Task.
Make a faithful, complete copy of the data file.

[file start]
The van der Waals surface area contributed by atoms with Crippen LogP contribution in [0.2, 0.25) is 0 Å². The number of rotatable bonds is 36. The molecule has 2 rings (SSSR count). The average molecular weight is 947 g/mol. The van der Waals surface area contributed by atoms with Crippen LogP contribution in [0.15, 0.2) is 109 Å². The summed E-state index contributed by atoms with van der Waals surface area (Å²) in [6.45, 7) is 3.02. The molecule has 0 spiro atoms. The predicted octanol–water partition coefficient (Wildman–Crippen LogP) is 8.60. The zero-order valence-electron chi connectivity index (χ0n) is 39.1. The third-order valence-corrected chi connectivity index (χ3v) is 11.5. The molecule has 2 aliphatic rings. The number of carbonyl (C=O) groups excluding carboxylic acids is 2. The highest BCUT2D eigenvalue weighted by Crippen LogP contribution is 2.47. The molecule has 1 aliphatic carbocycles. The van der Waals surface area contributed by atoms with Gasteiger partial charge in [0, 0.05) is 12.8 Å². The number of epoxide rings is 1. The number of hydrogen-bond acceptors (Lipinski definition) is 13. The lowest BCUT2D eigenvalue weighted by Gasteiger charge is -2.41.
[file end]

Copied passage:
The van der Waals surface area contributed by atoms with Crippen LogP contribution in [0.2, 0.25) is 0 Å². The number of rotatable bonds is 36. The molecule has 2 rings (SSSR count). The average molecular weight is 947 g/mol. The van der Waals surface area contributed by atoms with Crippen LogP contribution in [0.15, 0.2) is 109 Å². The summed E-state index contributed by atoms with van der Waals surface area (Å²) in [6.45, 7) is 3.02. The molecule has 0 spiro atoms. The predicted octanol–water partition coefficient (Wildman–Crippen LogP) is 8.60. The zero-order valence-electron chi connectivity index (χ0n) is 39.1. The third-order valence-corrected chi connectivity index (χ3v) is 11.5. The molecule has 2 aliphatic rings. The number of carbonyl (C=O) groups excluding carboxylic acids is 2. The highest BCUT2D eigenvalue weighted by Crippen LogP contribution is 2.47. The molecule has 1 aliphatic carbocycles. The van der Waals surface area contributed by atoms with Gasteiger partial charge in [0, 0.05) is 12.8 Å². The number of epoxide rings is 1. The number of hydrogen-bond acceptors (Lipinski definition) is 13. The lowest BCUT2D eigenvalue weighted by Gasteiger charge is -2.41.